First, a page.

Greece faces 150,000 job-cut hur­dle to aid pay­ment

The Pak Banker - - COMPANIES/BOSS -

Greece is locked in talks with in­ter­na­tional cred­i­tors in Athens about shrink­ing the government work­force by enough to keep bailout pay­ments flow­ing.

Iden­ti­fy­ing re­dun­dant po­si­tions and putting in place a sys­tem that will lead to manda­tory ex­its for about 150,000 civil ser­vants by 2015 is a so­called mile­stone that will de­ter­mine whether the coun­try gets a 2.8 bil­lion-euro ($3.6 bil­lion) aid in­stal­ment due this month. More than a week of talks on that has so far failed to clinch an agree­ment.

The sea­son­ally ad­justed un­em­ploy­ment rate fell for the first time in al­most five years in De­cem­ber. Job­less­ness among Greeks aged 15 to 24 is 57.5 per­cent, the high­est in the euro area. Greece is near to reach­ing its tar­get in a buy­back of sov­er­eign debt that will un­lock aid from the In­ter­na­tional Mon­e­tary Fund and the Euro­pean Union.

“Pub­lic sec­tor job cuts are a ma­jor part of the pro­gram and they are one of the most po­lit­i­cally dif­fi­cult parts to achieve,” said Hol­ger Sch­mied­ing, chief econ­o­mist at Beren­berg Bank in Lon­don. “And for the Greek government, which has two left-of-cen­ter par­ties, it is ex­tremely dif­fi­cult to really im­ple­ment those job cuts. I’m afraid this will likely stay a point of con­tention, re­view af­ter re­view af­ter re­view.”

More than three years af­ter re­veal­ing that Greece had mis- led its euro part­ners on the state of its fi­nances, the na­tion re­mains re­liant on loans from the euro area and the In­ter­na­tional Mon­e­tary Fund to pay pen­sions and wages. To qual­ify for pay­ments from the to­tal of 240 bil­lion eu­ros pledged to the coun­try, it has to con­tinue meet­ing eco­nomic tar­gets, in­clud­ing re­duc­ing staff lev­els.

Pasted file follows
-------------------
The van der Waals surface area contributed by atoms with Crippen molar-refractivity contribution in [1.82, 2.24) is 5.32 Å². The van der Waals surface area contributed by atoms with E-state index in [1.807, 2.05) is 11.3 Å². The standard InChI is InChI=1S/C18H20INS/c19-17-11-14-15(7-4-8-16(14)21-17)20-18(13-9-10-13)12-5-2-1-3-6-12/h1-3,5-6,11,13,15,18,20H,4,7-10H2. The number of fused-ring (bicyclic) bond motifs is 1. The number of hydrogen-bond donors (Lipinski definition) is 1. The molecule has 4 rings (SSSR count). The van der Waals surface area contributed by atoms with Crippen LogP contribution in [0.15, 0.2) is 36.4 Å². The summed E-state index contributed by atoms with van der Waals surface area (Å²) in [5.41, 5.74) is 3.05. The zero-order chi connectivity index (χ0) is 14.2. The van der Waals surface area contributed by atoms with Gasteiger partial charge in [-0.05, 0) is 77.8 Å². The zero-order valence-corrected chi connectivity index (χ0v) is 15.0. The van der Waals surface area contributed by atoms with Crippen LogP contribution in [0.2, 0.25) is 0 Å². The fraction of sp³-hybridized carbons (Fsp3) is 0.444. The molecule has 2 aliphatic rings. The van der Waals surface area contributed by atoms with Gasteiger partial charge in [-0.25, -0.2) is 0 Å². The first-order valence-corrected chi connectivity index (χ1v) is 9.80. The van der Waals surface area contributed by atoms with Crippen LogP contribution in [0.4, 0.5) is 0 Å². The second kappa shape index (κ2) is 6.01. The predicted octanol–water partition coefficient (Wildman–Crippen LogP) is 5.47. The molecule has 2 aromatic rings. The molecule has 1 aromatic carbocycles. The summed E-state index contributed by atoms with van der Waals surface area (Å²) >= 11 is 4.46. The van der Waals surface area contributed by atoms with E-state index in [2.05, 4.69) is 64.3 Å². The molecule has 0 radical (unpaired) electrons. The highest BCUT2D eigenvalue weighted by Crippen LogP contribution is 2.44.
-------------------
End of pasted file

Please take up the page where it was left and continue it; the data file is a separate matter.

Greece’s 10-year bond yield has dropped 20 per­cent­age points since reach­ing al­most 31 per­cent in May, af­ter euro area fi­nance min­is­ters re­vamped the coun­try’s sec­ond aid pro­gram. Pol­icy mak­ers gave Prime Min­is­ter An­to­nis Sa­ma­ras two ex­tra years un­til 2016 to meet bud­get-re­duc­tion tar­gets af­ter he forged a coali­tion government fol­low­ing two elec­tions that jeop­ar­dized the coun­try’s sur­vival as a euro mem­ber.

The yield on the government’s bench­mark 10-year bond is about 10.61 per­cent, down from more than 11 per­cent a week ago and about half the av­er­age dur­ing the past year. A Greek fi­nance min­istry of­fi­cial said March 10 that the government aims to fi­nal­ize talks on the dis­burse­ment in the coming days. Un­der the bailout con­di­tions adopted last year, Greece needs to cut pub­lic sec­tor work­ers by 25,000 this year to move to­ward a goal of cut­ting 150,000 from its 2010 to­tal by the end of 2015.

While state em­ploy­ees have borne the brunt of pay cuts, with in­comes down by as much as 20 per­cent, their jobs are pro­tected by the Greek con­sti­tu­tion. Lower wages have elim­i­nated “the dif­fer­en­tial growth rate with the rest of the euro area in pub­lic sec­tor wages cu­mu­lated since 2000,” the Euro­pean Com­mis­sion said in De­cem­ber. “This does not ex­clude the need for fur­ther ef­forts given the debt prob­lem and huge im­bal­ances fac­ing the Greek econ­omy.”

About half of Greece’s gen­eral government spend­ing goes to pay wages and pen­sions, ac­cord­ing to data from the Gen­eral Ac­count­ing Of­fice. The coun­try had 667,733 em­ploy­ees in the civil ser­vice on Oct. 1, a fig­ure that doesn’t in­clude staterun com­pa­nies such as work­ers in pub­lic tran­sit. The coun­try has pledged to hold to an at­tri­tion rule of one new hire for ev­ery five or 10 re­tirees, de­pend­ing on the dif­fer­ent lev­els of government.

“It’s im­por­tant to re­duce in a sus­tain­able way the bur­den to so­ci­ety from this over-bloated bu­reau­cracy,” said Michael Mas­sourakis, chief econ­o­mist at Al­pha Bank SA in Athens. “The im­por­tant thing, of course, is that this is a mile­stone for the March dis­burse­ment of 2.8 bil­lion eu­ros, and if the ne­go­ti­a­tions break down, that will be a se­vere blow.” Fail­ure would have “mar­ket reper­cus­sions for Greece and should be avoided at any cost,” he said.

Politi­cians, in­clud­ing as Fo­tis Kou­velis, head of the Demo­cratic Left, one of two ju­nior part­ners in the coali­tion government.

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